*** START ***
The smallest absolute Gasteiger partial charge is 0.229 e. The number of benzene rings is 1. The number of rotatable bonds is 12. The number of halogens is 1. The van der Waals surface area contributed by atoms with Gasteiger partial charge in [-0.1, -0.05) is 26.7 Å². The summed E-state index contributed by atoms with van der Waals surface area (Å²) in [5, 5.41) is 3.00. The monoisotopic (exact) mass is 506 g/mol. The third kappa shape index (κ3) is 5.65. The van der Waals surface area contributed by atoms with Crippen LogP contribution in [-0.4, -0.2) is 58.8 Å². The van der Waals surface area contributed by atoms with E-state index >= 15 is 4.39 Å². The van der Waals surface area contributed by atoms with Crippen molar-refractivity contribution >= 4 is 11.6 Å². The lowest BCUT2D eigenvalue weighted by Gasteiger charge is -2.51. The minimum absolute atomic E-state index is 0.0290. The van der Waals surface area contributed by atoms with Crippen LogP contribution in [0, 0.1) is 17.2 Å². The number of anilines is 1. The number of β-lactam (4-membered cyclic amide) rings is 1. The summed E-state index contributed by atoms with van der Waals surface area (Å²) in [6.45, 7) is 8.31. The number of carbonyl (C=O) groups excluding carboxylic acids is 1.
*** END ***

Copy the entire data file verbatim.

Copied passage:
The smallest absolute Gasteiger partial charge is 0.229 e. The number of benzene rings is 1. The number of rotatable bonds is 12. The number of halogens is 1. The van der Waals surface area contributed by atoms with Gasteiger partial charge in [-0.1, -0.05) is 26.7 Å². The summed E-state index contributed by atoms with van der Waals surface area (Å²) in [5, 5.41) is 3.00. The monoisotopic (exact) mass is 506 g/mol. The third kappa shape index (κ3) is 5.65. The van der Waals surface area contributed by atoms with Crippen LogP contribution in [-0.4, -0.2) is 58.8 Å². The van der Waals surface area contributed by atoms with E-state index >= 15 is 4.39 Å². The van der Waals surface area contributed by atoms with Crippen molar-refractivity contribution >= 4 is 11.6 Å². The lowest BCUT2D eigenvalue weighted by Gasteiger charge is -2.51. The minimum absolute atomic E-state index is 0.0290. The van der Waals surface area contributed by atoms with Crippen LogP contribution in [0, 0.1) is 17.2 Å². The number of anilines is 1. The number of β-lactam (4-membered cyclic amide) rings is 1. The summed E-state index contributed by atoms with van der Waals surface area (Å²) in [6.45, 7) is 8.31. The number of carbonyl (C=O) groups excluding carboxylic acids is 1.